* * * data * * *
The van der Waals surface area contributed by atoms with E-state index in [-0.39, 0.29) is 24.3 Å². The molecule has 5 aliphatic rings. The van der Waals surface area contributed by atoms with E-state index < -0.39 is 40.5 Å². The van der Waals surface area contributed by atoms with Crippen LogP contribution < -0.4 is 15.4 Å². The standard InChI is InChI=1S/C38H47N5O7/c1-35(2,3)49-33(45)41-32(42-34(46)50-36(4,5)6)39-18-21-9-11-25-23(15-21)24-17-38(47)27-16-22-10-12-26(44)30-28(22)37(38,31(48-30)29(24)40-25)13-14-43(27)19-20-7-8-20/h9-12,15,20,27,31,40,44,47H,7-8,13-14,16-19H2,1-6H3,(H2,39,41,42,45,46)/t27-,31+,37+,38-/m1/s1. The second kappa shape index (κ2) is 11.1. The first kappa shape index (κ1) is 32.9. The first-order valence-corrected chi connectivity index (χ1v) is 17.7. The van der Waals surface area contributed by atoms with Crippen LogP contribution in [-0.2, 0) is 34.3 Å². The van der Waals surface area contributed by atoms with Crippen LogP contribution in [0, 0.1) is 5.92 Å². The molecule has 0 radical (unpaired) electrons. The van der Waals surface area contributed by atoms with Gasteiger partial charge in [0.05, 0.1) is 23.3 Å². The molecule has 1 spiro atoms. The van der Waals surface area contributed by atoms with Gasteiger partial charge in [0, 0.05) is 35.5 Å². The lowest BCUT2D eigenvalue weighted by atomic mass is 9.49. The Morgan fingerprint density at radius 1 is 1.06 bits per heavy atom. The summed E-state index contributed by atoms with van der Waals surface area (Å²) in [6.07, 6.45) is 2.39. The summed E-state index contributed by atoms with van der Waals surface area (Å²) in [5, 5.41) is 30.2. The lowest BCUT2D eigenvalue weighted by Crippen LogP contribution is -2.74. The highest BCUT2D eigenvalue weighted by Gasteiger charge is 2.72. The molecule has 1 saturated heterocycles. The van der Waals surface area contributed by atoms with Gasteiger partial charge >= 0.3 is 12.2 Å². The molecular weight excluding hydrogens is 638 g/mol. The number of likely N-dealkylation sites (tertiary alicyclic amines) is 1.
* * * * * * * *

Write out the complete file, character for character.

The van der Waals surface area contributed by atoms with E-state index in [-0.39, 0.29) is 24.3 Å². The molecule has 5 aliphatic rings. The van der Waals surface area contributed by atoms with E-state index < -0.39 is 40.5 Å². The van der Waals surface area contributed by atoms with Crippen LogP contribution < -0.4 is 15.4 Å². The standard InChI is InChI=1S/C38H47N5O7/c1-35(2,3)49-33(45)41-32(42-34(46)50-36(4,5)6)39-18-21-9-11-25-23(15-21)24-17-38(47)27-16-22-10-12-26(44)30-28(22)37(38,31(48-30)29(24)40-25)13-14-43(27)19-20-7-8-20/h9-12,15,20,27,31,40,44,47H,7-8,13-14,16-19H2,1-6H3,(H2,39,41,42,45,46)/t27-,31+,37+,38-/m1/s1. The second kappa shape index (κ2) is 11.1. The first kappa shape index (κ1) is 32.9. The first-order valence-corrected chi connectivity index (χ1v) is 17.7. The van der Waals surface area contributed by atoms with Crippen LogP contribution in [-0.2, 0) is 34.3 Å². The van der Waals surface area contributed by atoms with Crippen LogP contribution in [0, 0.1) is 5.92 Å². The molecule has 0 radical (unpaired) electrons. The van der Waals surface area contributed by atoms with Gasteiger partial charge in [0.05, 0.1) is 23.3 Å². The molecule has 1 spiro atoms. The van der Waals surface area contributed by atoms with Gasteiger partial charge in [0, 0.05) is 35.5 Å². The lowest BCUT2D eigenvalue weighted by atomic mass is 9.49. The Morgan fingerprint density at radius 1 is 1.06 bits per heavy atom. The summed E-state index contributed by atoms with van der Waals surface area (Å²) in [6.07, 6.45) is 2.39. The summed E-state index contributed by atoms with van der Waals surface area (Å²) in [5, 5.41) is 30.2. The lowest BCUT2D eigenvalue weighted by Crippen LogP contribution is -2.74. The highest BCUT2D eigenvalue weighted by Gasteiger charge is 2.72. The molecule has 1 saturated heterocycles. The van der Waals surface area contributed by atoms with Gasteiger partial charge >= 0.3 is 12.2 Å². The molecular weight excluding hydrogens is 638 g/mol. The number of likely N-dealkylation sites (tertiary alicyclic amines) is 1.